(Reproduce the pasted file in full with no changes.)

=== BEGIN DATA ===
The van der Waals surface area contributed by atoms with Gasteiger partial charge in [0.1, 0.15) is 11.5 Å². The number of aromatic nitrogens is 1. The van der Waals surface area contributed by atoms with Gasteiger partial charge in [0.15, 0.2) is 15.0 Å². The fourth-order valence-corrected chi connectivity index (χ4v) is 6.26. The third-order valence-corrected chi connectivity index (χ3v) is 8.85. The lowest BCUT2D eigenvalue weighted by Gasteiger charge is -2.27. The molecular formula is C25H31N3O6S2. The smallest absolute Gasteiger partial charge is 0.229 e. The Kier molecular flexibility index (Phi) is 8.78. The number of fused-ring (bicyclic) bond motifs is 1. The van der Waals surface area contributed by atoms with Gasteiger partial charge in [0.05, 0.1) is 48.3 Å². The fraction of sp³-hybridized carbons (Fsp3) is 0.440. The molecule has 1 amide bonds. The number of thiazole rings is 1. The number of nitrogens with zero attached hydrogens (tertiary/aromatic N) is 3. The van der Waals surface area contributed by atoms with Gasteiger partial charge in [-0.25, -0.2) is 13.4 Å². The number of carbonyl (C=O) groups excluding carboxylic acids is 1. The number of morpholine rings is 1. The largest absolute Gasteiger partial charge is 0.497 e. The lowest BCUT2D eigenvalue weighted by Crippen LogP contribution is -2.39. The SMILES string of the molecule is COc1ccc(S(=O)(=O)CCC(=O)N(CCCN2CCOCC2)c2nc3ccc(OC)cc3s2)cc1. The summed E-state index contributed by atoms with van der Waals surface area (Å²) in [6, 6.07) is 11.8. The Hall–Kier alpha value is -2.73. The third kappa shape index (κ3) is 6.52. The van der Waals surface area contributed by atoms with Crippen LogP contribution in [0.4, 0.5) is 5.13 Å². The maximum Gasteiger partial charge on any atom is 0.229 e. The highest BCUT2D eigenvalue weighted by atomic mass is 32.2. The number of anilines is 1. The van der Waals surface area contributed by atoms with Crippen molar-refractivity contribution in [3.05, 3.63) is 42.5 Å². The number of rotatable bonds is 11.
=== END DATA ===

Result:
The van der Waals surface area contributed by atoms with Gasteiger partial charge in [0.1, 0.15) is 11.5 Å². The number of aromatic nitrogens is 1. The van der Waals surface area contributed by atoms with Gasteiger partial charge in [0.15, 0.2) is 15.0 Å². The fourth-order valence-corrected chi connectivity index (χ4v) is 6.26. The third-order valence-corrected chi connectivity index (χ3v) is 8.85. The lowest BCUT2D eigenvalue weighted by Gasteiger charge is -2.27. The molecular formula is C25H31N3O6S2. The smallest absolute Gasteiger partial charge is 0.229 e. The Kier molecular flexibility index (Phi) is 8.78. The number of fused-ring (bicyclic) bond motifs is 1. The van der Waals surface area contributed by atoms with Gasteiger partial charge in [0.05, 0.1) is 48.3 Å². The fraction of sp³-hybridized carbons (Fsp3) is 0.440. The molecule has 1 amide bonds. The number of thiazole rings is 1. The number of nitrogens with zero attached hydrogens (tertiary/aromatic N) is 3. The van der Waals surface area contributed by atoms with Gasteiger partial charge in [-0.25, -0.2) is 13.4 Å². The number of carbonyl (C=O) groups excluding carboxylic acids is 1. The number of morpholine rings is 1. The largest absolute Gasteiger partial charge is 0.497 e. The lowest BCUT2D eigenvalue weighted by Crippen LogP contribution is -2.39. The SMILES string of the molecule is COc1ccc(S(=O)(=O)CCC(=O)N(CCCN2CCOCC2)c2nc3ccc(OC)cc3s2)cc1. The summed E-state index contributed by atoms with van der Waals surface area (Å²) in [6, 6.07) is 11.8. The Hall–Kier alpha value is -2.73. The third kappa shape index (κ3) is 6.52. The van der Waals surface area contributed by atoms with Crippen LogP contribution in [0.4, 0.5) is 5.13 Å². The maximum Gasteiger partial charge on any atom is 0.229 e. The highest BCUT2D eigenvalue weighted by atomic mass is 32.2. The number of anilines is 1. The van der Waals surface area contributed by atoms with Crippen molar-refractivity contribution in [3.05, 3.63) is 42.5 Å². The number of rotatable bonds is 11.